Further in, a middle-aged woman passed on her way back to the trailhead. She had a faint European accent, hiking shorts, sunglasses, a hat. She seemed maybe a tad overconfident but well outfitted and prepared.
As the day wore on and got hotter, the hikers starting their walk seemed to get younger and less prepared. The final couple I passed fulfilled the equation. They were headed out, tank tops and shorts, all black, sunglasses but no hats, and one plastic water bottle each. I wished them well. I think I landed somewhere in the middle of all of them. The sun was already searing overhead, it was well before noon, and I was happy to be heading back.
As a person who grew up in and lives in a city, going into the wilderness seems totally separate from my everyday life. It's easy for me to forget that trails like these are maintained and designed spaces, too. Descriptions of the hike to the 49 Palms Oasis warn you that it's uphill - both ways. You begin hiking and with moments of rest find that it's actually true.
The initial vantage is a sprawling view of the town of 29 Palms, neat, regular buildings, grass lawns and desert surroundings. Perceived distance seems almost meaningless here, where the town seems so miniature, so close, and endlessly far away at the same time. So often, on this hike and others, a cursory survey of the landscape reads quickly as desolate. Isolated plants seem a little weak and striving, with belied moments of diversity and abundance. Zooming in to a yucca flower I find a whole world of bees, beetles, and flies covered in pollen, buzzing and working. On the way to the 49 Palms Oasis I had a familiar experience, the bright sun bleached my view, it blended everything into a sandy, muted shade. I stopped to examine some yellowish blossoms and found an island of vitality. A tiny lizard scurried into the shade, stopped, blankly looked back at me, raised up on its hind legs, and nonchalantly gobbled up one of the flowers.
On the trail, as you descend off the highest point, the town disappears and you're isolated in a little valley, red barrel cactus almost blend in with the other scrubby plants. Once you spot the first one they're everywhere. At around the halfway point of the hike, for moments you can glimpse the shaggy, miraculously green palm oasis just as soon it slips out of view. Where everything seems alien, the unexpected glimpse is so strange it briefly makes the whole landscape seem mundane.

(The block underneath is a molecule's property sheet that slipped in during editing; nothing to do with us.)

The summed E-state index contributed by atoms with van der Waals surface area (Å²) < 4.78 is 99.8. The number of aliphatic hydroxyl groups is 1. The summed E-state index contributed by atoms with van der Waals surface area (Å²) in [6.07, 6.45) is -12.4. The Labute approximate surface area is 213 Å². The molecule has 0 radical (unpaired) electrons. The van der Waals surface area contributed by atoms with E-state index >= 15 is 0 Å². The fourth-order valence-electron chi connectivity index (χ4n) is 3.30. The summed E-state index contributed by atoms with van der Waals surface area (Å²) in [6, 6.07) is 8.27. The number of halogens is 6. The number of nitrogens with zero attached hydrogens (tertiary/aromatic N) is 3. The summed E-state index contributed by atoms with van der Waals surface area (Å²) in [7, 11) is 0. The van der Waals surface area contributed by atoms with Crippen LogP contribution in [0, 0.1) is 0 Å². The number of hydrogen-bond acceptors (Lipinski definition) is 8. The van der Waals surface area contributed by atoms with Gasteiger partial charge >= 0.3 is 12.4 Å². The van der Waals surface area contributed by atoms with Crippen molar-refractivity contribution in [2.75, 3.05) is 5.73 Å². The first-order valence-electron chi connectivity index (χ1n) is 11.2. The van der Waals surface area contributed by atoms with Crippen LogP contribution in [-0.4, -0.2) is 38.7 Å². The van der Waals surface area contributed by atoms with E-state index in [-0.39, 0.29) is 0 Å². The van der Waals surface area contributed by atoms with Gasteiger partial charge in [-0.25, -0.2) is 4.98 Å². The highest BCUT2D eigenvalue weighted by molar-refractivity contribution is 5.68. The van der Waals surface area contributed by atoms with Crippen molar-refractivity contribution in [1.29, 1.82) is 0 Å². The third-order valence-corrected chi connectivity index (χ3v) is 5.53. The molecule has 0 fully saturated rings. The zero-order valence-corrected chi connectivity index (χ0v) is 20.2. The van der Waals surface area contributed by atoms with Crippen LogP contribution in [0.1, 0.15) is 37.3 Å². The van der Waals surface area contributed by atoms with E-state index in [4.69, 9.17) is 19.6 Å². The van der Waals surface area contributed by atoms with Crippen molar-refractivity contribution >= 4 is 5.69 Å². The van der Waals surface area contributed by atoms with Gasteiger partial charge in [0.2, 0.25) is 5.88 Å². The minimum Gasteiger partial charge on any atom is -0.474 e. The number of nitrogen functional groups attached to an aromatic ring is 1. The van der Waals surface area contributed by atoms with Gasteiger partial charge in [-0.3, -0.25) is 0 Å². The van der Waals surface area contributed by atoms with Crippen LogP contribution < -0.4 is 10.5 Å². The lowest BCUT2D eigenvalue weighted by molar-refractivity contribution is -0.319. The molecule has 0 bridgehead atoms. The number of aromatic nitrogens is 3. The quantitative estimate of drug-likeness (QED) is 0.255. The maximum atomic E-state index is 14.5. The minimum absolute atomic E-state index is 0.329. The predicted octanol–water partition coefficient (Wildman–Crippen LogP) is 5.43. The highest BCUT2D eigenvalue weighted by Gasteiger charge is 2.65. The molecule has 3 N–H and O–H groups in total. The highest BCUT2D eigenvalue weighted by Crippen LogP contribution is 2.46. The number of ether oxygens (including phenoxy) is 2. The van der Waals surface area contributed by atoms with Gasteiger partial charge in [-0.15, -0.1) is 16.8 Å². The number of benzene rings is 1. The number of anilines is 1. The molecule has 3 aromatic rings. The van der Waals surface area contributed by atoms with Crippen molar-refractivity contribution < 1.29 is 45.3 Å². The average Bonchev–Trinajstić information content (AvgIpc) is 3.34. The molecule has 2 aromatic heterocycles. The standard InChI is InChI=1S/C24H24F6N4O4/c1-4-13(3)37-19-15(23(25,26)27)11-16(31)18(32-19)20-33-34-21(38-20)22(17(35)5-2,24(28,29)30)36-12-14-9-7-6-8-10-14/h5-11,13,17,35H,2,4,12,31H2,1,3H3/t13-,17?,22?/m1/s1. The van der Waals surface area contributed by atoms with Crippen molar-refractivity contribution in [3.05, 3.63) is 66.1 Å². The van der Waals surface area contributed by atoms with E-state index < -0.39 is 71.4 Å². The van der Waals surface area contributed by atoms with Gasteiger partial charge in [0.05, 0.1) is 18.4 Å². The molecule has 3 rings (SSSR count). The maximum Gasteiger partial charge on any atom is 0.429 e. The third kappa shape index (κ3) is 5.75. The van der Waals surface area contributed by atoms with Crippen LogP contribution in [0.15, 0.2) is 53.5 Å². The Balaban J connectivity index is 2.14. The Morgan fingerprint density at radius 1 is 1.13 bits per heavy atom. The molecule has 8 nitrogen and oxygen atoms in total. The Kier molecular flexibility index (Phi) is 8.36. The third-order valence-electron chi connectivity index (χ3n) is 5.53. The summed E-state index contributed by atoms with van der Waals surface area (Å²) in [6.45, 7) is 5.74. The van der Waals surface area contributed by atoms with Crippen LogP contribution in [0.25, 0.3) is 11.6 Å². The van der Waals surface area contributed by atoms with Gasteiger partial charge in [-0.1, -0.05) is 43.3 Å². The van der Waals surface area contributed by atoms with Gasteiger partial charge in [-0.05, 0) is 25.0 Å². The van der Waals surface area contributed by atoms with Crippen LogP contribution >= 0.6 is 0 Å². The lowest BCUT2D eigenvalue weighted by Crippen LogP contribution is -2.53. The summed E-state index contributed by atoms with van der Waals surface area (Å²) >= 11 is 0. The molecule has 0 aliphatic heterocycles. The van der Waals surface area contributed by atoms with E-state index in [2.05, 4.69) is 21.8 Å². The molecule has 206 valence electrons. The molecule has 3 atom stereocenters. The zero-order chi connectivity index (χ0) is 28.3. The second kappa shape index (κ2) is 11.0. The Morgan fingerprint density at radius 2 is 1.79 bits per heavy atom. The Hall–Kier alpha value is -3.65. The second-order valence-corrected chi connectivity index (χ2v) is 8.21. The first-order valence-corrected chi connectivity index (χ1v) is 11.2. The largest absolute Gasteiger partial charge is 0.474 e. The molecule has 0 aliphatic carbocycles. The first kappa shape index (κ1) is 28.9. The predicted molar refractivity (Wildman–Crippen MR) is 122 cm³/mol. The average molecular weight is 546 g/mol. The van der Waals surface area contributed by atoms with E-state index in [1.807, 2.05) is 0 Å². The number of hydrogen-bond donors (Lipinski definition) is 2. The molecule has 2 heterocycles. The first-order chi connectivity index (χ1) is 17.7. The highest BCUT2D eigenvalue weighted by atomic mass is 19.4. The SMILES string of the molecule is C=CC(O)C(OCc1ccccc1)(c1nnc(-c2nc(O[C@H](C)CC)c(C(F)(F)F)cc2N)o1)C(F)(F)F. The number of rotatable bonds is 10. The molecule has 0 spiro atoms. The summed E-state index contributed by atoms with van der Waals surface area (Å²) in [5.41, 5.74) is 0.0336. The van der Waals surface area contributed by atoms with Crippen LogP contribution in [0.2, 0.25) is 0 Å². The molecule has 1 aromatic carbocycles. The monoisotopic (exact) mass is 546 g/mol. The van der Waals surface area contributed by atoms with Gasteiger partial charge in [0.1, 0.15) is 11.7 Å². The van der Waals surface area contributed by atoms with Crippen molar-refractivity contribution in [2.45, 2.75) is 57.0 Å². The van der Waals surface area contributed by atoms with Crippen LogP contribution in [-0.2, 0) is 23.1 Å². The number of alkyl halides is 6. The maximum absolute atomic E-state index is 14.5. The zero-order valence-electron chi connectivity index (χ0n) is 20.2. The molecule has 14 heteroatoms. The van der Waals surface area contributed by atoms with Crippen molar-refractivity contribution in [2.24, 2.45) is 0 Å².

Once at the oasis, the shade is a revelation. It's cool, with maybe a little moisture in the air, though thinking back on it that seems like a fantasy. The swaying palms manifest the desert wind in a dreamier way than sand in your food, your own hair in your face, or the wind farm in the San Gorgonio Pass ever could.
Trailhead and parking lot at the end of Fortynine Palms Canyon Rd, Twentynine Palms, CA 92277
That octagonal sign prompts a programmed response in most people. But, a somewhat conflicting message can mess with our mind, create a feeling of chaos.... or unleash liberation.
This "stop" sign on the 29 Palms Inn property has a curious story involving a philosophical (and regular) patron, a stop sign installed in the wrong location, the mysterious fading of the sign a few years later and its eventual conversion to a piece of playful - and cosmic - contemplation.
The sign can be found just inside the orange pillar entrance to the 29 Palms Inn.
I was surprised to learn that there are over 35,000 museums in the US. Surprised until I thought not about the Guggenheims or the Smithsonians, but of all the little oddball museums scattered along highways and in rural towns. I recalled a recent visit to the Old Schoolhouse Museum in Twentynine Palms. The Museum is also home to the Twentynine Palms Historical Society. I visited on their open research day, Wednesdays from 9am to 12pm.